Sabertooth Survival Knives
Jefferson Spivey has been building and marketing his Sabertooth survival knives since 1968. In that time, the handle design has only changed a few times so when a change does take place, Spivey insists that the design be perfect.
The latest version was designed in CAD and Spivey liked the way it looked so he released the tooling for production. His only mistake was not having a prototype built of the new design.
Upon receiving the first production pieces, Spivey proceeded to assemble the handles to a blade discovering that it didn’t feel right. The handle seemed too thick in the finger area, but some associates insisted he proceed with production. Spivey didn’t feel right selling a design he felt wasn’t perfect, so he turned to Absolute Geometries to produce a new CAD model.
Absolute Geometries used 3D Laser Scanning to produce a digital replica of the modified handle by scanning it with a Faro Laser Scanarm, which captures thousands of 3D measurement points per second and creates what is known as a point cloud model.
From the point cloud model, Absolute Geometries created new CAD surfaces of the modified area by converting the point cloud model into a 3D mesh file. The mesh file was created by attaching points together to form triangle surfaces that have a surface normal, then cross sectioned and used as a guide to create the new surfaces. The new surfaces were incorporated into the original CAD model and then verified to the original scan data using Rapidform XOV – a computer-aided inspection software that uses scan data to verify as-built parts.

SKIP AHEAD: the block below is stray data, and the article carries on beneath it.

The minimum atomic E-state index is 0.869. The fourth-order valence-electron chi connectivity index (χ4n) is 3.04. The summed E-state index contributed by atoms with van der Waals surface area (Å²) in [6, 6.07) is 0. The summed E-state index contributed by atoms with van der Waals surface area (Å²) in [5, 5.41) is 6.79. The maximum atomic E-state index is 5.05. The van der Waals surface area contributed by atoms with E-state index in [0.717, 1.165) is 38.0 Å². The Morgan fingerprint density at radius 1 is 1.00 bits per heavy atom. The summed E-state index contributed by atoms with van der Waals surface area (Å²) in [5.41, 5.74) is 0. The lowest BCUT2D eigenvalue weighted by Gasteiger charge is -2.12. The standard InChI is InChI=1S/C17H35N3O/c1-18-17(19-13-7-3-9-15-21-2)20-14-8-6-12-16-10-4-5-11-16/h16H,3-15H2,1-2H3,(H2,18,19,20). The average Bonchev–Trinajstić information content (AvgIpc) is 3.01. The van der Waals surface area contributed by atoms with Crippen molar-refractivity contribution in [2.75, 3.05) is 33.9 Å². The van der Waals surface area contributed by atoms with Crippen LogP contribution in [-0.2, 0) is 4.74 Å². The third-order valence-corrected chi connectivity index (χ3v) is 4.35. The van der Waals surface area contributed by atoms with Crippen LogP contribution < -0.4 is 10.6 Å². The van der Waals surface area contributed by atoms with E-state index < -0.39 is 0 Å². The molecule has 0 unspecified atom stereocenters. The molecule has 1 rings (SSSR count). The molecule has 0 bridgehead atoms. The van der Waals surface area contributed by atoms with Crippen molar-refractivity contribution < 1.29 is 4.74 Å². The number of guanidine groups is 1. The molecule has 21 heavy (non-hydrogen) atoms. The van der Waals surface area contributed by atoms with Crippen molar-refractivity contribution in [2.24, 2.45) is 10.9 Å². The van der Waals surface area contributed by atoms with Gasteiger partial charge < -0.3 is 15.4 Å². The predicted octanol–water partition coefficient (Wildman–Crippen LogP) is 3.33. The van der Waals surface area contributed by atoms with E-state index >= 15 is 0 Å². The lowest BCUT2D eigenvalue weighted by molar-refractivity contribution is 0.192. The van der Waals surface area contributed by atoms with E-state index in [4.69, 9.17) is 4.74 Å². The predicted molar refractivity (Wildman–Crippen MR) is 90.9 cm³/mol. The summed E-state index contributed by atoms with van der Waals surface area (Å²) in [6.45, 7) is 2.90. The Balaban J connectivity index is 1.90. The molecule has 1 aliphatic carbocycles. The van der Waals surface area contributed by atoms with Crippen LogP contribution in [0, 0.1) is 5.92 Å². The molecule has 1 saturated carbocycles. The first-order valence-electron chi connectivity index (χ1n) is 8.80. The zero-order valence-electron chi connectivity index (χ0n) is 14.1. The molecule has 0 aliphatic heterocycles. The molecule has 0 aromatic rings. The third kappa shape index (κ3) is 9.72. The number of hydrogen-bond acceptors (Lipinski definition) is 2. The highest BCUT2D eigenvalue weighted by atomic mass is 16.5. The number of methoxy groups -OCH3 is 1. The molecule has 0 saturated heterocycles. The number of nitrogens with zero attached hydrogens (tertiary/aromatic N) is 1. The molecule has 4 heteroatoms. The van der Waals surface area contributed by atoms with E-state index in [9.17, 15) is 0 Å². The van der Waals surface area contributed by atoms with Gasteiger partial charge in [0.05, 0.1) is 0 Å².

The scan data was aligned with the CAD model so differences could be identified, verifying that the modified CAD model matched the hand crafted handle that Spivey had created as closely as possible. The data was aligned and a 3D Color Deviation model highlighted any areas that did not match.
Reference dimensions were taken at several areas to verify the deviation and to produce smooth tangent surfaces. The new surfaces proved to be accurate and a Rapid Prototype model was created.
An Objet Eden500V 3D Printer was used to build a detailed model of the new design. Parts were built in .0006” layer thickness and .0016” resolution. A UV sensitive resin was printed onto a platform and cured with a UV light bulb attached to the back of the print head. After one layer is “printed”, the platform lowers and the printing process is repeated until the part is complete. The Objet prototype was assembled to a blade and this time Spivey was very pleased with the feel.
To keep from completely rebuilding the tool cavity, the tool maker dropped the parting line and then used EDM to burn in the new surfaces. New handles that met Spivey’s specifications where then produced. Without 3D Scanning and Rapid Prototyping, it would have been very difficult to turn Spivey’s hand modified handle into production parts. Looking at a design in CAD is never the same as holding it in your hand.
For more information visit www.absolutegeometries.com